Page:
Restarting the Clock: Ep. 13: Marc Spears

Andy speaks with veteran journalist Marc Spears about life in the bubble, how NBA players are engaging with social justice issues and their predictions for the post-bubble future of the NBA. Spears is one of the few journalists allowed in the NBA bubble and has been reporting from Orlando for almost 12 weeks. With the end of the season near, Spears looks back on the success of the bubble and how it allowed the league to finish its season.

“I think I had to be more creative. I’m a guy that thrives in a locker room, post-game, pregame, getting people at shoot around getting one-on-ones. That’s how he and now that’s been made a lot more difficult, you know, the walk with a guy as he leaves the arena. That’s kind of my bread and butter too,” Spears said. “I’ll be excited to get to the finish line because it has been extremely challenging to be creative to come up with something different when your access is limited. But I’m getting there. I’m kind of off the beaten path with the stories that I write. I just don’t do what everybody else does.”

Spears compared the challenges of the NBA bubble to cooking without your usual ingredients. He’s looking forward to wrapping up the season but also appreciates that the bubble has given NBA players a unique platform to talk about social justice. 

“I do write about the game but much more about the social issues and the people and the issues surrounding it,” Spears said. 

The NBA has helped players push social justice initiatives, decorated the areas with banners encouraging voter participation, and allows players to wear custom jerseys. 

“I’ve always contended that we the media have given them a huge platform. If you’re LeBron James, and you post something on your Twitter, your posts on your Instagram, zillion people are gonna read it. But not everybody has that platform. George Hill was amazing. George Hill was the one that sparked  the protest work stoppage from NBA players. But would you have been hearing from George otherwise?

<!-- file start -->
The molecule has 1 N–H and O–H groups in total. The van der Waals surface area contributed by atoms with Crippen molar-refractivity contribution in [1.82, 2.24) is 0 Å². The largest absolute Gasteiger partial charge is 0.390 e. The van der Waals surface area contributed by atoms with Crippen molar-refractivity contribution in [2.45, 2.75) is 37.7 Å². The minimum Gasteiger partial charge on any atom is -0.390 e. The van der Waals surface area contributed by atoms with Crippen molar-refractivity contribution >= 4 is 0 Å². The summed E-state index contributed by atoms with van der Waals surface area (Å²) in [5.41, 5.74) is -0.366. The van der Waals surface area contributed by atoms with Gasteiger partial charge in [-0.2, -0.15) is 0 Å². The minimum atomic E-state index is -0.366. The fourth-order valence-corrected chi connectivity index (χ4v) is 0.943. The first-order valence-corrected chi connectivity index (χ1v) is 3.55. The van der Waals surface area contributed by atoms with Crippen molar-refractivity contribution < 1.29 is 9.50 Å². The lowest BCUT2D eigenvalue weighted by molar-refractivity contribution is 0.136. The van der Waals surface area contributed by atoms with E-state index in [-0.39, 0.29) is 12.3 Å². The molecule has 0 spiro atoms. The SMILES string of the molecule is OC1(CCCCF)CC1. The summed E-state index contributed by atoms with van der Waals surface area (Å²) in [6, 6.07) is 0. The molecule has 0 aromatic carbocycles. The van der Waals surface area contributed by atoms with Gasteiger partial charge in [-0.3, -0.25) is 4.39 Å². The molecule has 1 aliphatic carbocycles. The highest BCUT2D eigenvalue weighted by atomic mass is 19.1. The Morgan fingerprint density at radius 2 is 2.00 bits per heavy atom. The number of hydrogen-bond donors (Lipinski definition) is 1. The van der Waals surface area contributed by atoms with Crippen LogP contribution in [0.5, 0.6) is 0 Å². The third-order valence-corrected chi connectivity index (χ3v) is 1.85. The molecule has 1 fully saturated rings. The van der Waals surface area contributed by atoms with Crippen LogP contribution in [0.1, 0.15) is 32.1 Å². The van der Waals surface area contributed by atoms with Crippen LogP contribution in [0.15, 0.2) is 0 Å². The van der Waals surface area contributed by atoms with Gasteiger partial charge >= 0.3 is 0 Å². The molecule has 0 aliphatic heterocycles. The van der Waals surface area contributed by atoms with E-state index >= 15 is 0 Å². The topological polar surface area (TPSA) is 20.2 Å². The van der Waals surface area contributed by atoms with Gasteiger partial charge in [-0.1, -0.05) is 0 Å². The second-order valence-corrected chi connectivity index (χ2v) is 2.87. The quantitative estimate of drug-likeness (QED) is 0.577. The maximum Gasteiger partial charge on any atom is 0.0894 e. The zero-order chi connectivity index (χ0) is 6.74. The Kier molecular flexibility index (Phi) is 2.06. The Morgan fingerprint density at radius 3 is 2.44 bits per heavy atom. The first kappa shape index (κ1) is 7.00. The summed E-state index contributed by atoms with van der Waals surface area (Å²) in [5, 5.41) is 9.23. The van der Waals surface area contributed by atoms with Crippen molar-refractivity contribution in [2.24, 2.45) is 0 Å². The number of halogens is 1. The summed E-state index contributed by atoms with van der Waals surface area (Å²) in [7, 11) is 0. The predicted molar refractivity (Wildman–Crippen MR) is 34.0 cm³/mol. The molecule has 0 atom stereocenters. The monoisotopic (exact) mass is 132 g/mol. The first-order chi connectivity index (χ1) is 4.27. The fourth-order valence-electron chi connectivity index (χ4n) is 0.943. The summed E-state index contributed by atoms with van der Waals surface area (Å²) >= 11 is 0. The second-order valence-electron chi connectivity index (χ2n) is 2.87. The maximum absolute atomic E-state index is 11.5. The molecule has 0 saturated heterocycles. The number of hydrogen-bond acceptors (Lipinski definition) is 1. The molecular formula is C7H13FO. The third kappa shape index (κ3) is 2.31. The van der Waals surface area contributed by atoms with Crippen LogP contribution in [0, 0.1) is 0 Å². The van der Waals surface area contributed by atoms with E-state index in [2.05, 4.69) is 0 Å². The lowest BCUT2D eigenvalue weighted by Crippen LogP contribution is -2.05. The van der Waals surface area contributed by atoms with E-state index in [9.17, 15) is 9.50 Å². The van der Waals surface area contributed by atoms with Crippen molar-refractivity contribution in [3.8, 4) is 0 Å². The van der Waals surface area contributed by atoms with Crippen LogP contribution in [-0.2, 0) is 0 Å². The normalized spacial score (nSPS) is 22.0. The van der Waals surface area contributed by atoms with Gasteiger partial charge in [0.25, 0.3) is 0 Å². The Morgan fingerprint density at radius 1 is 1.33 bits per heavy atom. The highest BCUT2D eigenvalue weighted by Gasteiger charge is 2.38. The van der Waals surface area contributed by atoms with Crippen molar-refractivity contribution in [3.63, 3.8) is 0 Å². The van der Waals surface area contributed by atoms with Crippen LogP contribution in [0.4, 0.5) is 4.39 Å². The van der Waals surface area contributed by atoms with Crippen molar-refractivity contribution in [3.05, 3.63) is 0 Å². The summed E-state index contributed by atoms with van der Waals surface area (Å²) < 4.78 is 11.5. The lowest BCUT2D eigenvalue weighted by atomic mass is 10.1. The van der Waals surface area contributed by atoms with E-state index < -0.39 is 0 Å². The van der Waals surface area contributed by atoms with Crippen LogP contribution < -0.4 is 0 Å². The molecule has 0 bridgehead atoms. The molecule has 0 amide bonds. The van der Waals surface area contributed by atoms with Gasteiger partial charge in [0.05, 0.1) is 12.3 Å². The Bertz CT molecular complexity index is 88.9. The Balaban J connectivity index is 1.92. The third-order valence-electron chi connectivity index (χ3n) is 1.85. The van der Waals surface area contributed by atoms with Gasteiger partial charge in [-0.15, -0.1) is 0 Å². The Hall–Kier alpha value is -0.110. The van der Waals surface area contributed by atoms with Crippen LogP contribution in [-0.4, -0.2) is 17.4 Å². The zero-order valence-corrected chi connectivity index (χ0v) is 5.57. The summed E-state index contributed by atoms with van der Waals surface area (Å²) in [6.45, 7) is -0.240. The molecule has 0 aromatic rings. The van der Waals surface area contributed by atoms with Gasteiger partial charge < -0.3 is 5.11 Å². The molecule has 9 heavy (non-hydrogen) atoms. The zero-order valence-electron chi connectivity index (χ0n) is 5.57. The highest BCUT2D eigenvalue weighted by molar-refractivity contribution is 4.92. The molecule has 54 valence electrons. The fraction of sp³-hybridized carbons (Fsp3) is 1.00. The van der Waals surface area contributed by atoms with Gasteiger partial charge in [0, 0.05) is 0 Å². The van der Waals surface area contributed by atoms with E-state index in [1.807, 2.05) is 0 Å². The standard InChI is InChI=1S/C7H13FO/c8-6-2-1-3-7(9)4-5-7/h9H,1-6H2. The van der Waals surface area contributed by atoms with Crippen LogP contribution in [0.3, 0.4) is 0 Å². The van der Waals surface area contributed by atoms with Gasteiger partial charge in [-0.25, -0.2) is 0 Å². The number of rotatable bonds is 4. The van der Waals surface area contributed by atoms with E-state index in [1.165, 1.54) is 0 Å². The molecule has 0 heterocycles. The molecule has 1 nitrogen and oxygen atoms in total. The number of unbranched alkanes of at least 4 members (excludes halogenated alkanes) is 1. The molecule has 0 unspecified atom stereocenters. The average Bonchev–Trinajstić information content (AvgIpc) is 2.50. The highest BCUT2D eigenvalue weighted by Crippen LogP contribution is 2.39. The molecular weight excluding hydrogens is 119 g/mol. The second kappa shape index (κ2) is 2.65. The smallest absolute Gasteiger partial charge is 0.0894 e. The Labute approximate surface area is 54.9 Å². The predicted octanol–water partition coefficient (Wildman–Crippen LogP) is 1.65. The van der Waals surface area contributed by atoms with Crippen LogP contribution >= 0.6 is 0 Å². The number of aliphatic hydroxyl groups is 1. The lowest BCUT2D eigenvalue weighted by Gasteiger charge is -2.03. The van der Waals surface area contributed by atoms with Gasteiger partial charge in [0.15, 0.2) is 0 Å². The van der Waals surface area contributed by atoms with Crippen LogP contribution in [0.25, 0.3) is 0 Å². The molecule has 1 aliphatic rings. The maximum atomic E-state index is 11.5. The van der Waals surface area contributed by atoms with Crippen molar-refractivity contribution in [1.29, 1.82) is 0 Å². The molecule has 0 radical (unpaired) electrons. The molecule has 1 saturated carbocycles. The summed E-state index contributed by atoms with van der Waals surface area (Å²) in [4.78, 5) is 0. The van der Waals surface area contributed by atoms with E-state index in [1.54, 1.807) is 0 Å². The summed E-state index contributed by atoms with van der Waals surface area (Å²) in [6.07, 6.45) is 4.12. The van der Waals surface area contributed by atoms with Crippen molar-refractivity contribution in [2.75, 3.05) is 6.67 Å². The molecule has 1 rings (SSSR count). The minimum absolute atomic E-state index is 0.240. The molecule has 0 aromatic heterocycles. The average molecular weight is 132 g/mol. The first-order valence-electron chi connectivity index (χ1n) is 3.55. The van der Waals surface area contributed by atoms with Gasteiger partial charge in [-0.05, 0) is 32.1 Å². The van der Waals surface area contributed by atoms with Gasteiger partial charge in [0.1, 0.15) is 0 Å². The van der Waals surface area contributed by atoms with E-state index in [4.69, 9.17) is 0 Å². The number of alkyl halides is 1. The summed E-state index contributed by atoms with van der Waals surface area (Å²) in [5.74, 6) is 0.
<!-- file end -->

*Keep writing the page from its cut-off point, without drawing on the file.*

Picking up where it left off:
“I think that the platform that we’ve offered the players here, basically has given them a bullhorn to talk about social injustice, police brutality, racism, and push people to vote over the last three months in a way that if they were just away from the game. Unless you’re a star, then they’re not really hearing you. I do think they got the most bang for their buck here. They did a great focus on pushing towards voting. I’m not sure what the numbers are, but there’s gotta be people out here that were inspired to register to vote by what they’ve seen from NBA players.”

Unlike other sports leagues, the NBA has allowed players to speak out and express their personalities and views on current events and social justice issues. Spears describes how NBA players are becoming global personalities.

“That’s what I think the NBA does differently, better than NFL, better than Major League Baseball better than NHL. They embrace their stars and their personality. Wear whatever shoes you want, wear social justice messages on your jersey. I don’t see that happening in the NFL. They didn’t do that, baseball didn’t do that. I think it’s something that’s helped make the NBA popular. It’s going to continue to get interest from kids. It’s just cool. It’s got the coolness factor that the others don’t have.”

In addition to closely following the social justice initiatives from players and the NBA, Spears says the bubble has allowed him to focus on players to watch.